“For Paul the religious experience of the believer is characterized by paradox and conflict – the paradox of life and death, the conflict of [the Holy] Spirit and flesh [our fallen human nature] ….the tension of belonging to two opposed worlds at the same time, of knowing the life of the Spirit but having to express it through the body of death…
‘The Christian who takes Paul seriously should never be alarmed at the paradox and conflict of his religious experience. Nor should he be depressed by defeat, or conclude that grace has lost the struggle. On the contrary, spiritual conflict is the sign of life – a sign that the Spirit is having his say in the shaping of character. Suffering means hope (Romans 5:3ff). Death is part of the present experience of life (2 Corinthians 4:10ff). Since life now must be life in this body, the Spirit can only be present as paradox and conflict. It is this paradox and conflict, which is the mark of healthy religious experience – not its absence. ‘The Spirit is absent when we stop fighting, not when we lose’’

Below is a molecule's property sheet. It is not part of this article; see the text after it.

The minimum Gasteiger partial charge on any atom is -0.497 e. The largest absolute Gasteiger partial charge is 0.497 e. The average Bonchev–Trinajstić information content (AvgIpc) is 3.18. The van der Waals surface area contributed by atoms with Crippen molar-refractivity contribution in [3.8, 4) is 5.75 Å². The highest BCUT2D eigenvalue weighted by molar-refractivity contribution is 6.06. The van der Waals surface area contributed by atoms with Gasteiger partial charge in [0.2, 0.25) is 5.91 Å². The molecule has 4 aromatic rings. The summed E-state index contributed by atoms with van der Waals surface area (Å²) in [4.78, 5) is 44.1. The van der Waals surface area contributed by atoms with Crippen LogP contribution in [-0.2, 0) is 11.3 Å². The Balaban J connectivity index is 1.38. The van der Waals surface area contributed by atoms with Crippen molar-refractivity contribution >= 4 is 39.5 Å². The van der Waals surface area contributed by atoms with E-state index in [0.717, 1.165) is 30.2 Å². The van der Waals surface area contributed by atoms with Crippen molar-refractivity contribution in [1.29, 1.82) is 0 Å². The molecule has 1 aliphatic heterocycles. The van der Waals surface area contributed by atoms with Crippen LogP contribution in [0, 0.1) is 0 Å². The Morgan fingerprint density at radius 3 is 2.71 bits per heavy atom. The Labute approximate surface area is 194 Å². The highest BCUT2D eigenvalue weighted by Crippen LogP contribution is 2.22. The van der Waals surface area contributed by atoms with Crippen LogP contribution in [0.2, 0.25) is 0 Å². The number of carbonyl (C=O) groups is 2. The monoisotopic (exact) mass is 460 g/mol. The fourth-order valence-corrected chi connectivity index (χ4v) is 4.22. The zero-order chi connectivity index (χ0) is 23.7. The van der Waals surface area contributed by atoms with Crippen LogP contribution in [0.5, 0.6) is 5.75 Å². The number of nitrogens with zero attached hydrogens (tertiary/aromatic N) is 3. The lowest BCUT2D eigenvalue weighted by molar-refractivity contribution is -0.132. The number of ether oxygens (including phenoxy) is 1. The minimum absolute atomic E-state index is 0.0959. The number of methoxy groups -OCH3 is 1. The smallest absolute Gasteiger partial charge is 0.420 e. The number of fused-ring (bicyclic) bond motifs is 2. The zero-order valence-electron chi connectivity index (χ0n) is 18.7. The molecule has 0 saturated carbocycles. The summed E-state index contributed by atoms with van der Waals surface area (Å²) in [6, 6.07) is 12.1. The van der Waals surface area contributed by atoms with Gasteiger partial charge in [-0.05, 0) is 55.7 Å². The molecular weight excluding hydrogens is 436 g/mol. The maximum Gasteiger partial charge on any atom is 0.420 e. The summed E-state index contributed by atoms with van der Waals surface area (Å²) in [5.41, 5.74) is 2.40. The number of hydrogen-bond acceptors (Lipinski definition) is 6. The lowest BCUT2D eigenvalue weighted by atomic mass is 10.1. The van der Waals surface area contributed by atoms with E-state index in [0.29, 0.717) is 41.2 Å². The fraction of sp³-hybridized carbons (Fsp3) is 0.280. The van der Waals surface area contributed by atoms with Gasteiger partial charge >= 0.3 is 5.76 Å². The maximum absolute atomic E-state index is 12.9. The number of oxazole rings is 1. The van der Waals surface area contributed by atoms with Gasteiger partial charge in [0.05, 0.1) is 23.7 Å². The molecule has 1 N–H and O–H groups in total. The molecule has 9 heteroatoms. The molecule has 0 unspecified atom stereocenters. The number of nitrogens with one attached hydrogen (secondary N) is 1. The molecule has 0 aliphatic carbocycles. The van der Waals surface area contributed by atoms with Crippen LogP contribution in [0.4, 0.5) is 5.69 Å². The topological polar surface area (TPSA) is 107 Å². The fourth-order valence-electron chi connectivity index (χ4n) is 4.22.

These two paragraphs extracted from a newsletter I received last week. I valued the words, and realised that I didn’t have Dunn’s book in my library, which surprises me as the Jesus and the Spirit are at the very heart of my faith, religious and spiritual experience, and my orientation to life and living. Dunn’s book has long been an important engagement with these topics, but I regret I’ve never read it. Will need to keep my eye out for a good second-hand copy as funds allow.
Gordon Fee’s God's Empowering Presence: The Holy Spirit in the Letters of Paul (pub. 1994) remains my go to text book on the subject. He has a very useful abridged edition: Paul, The Spirit, and the People of God. Also useful for me has been the perspective of Amos Yong, and John R. Levison’s Filled with the Spirit (pub. 2009). This Penetcost, I would also want to acknowledge the input many many years ago of the ministry and teaching of John Wimber.